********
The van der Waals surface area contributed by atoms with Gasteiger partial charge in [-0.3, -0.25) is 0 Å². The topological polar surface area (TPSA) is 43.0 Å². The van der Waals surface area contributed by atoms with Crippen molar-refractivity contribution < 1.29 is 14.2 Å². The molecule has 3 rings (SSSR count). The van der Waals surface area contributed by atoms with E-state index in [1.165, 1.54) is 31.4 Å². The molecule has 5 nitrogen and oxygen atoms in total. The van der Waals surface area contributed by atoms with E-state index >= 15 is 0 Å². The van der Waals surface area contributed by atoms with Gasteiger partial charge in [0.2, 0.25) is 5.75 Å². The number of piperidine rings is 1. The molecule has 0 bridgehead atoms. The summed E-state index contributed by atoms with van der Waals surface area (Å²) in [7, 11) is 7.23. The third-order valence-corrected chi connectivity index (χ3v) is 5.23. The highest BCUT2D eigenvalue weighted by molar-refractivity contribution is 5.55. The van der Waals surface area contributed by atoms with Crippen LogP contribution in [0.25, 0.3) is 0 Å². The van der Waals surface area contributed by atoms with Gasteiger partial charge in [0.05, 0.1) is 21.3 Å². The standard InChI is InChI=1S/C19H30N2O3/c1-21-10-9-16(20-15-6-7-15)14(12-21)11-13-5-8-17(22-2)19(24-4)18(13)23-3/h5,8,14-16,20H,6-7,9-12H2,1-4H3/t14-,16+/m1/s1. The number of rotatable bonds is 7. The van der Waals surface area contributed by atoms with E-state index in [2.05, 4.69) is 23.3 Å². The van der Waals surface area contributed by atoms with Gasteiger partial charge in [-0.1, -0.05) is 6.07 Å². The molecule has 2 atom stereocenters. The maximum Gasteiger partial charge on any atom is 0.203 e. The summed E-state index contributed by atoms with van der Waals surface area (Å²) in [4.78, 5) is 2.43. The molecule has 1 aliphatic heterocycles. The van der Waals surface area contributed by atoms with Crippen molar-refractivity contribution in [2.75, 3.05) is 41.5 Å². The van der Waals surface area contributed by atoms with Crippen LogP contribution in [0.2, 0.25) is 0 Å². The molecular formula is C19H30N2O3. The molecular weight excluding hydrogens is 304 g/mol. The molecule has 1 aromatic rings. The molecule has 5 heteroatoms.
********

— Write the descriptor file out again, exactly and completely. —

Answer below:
The van der Waals surface area contributed by atoms with Gasteiger partial charge in [-0.3, -0.25) is 0 Å². The topological polar surface area (TPSA) is 43.0 Å². The van der Waals surface area contributed by atoms with Crippen molar-refractivity contribution < 1.29 is 14.2 Å². The molecule has 3 rings (SSSR count). The van der Waals surface area contributed by atoms with E-state index in [1.165, 1.54) is 31.4 Å². The molecule has 5 nitrogen and oxygen atoms in total. The van der Waals surface area contributed by atoms with E-state index >= 15 is 0 Å². The van der Waals surface area contributed by atoms with Gasteiger partial charge in [0.2, 0.25) is 5.75 Å². The number of piperidine rings is 1. The molecule has 0 bridgehead atoms. The summed E-state index contributed by atoms with van der Waals surface area (Å²) in [7, 11) is 7.23. The third-order valence-corrected chi connectivity index (χ3v) is 5.23. The highest BCUT2D eigenvalue weighted by molar-refractivity contribution is 5.55. The van der Waals surface area contributed by atoms with Crippen LogP contribution in [0.25, 0.3) is 0 Å². The van der Waals surface area contributed by atoms with Gasteiger partial charge in [0.05, 0.1) is 21.3 Å². The standard InChI is InChI=1S/C19H30N2O3/c1-21-10-9-16(20-15-6-7-15)14(12-21)11-13-5-8-17(22-2)19(24-4)18(13)23-3/h5,8,14-16,20H,6-7,9-12H2,1-4H3/t14-,16+/m1/s1. The number of rotatable bonds is 7. The van der Waals surface area contributed by atoms with E-state index in [2.05, 4.69) is 23.3 Å². The van der Waals surface area contributed by atoms with Gasteiger partial charge in [-0.1, -0.05) is 6.07 Å². The molecule has 2 atom stereocenters. The maximum Gasteiger partial charge on any atom is 0.203 e. The summed E-state index contributed by atoms with van der Waals surface area (Å²) in [4.78, 5) is 2.43. The molecule has 1 aliphatic heterocycles. The van der Waals surface area contributed by atoms with Crippen molar-refractivity contribution in [2.75, 3.05) is 41.5 Å². The van der Waals surface area contributed by atoms with Crippen LogP contribution in [0.2, 0.25) is 0 Å². The molecular formula is C19H30N2O3. The molecular weight excluding hydrogens is 304 g/mol. The molecule has 1 aromatic rings. The molecule has 5 heteroatoms.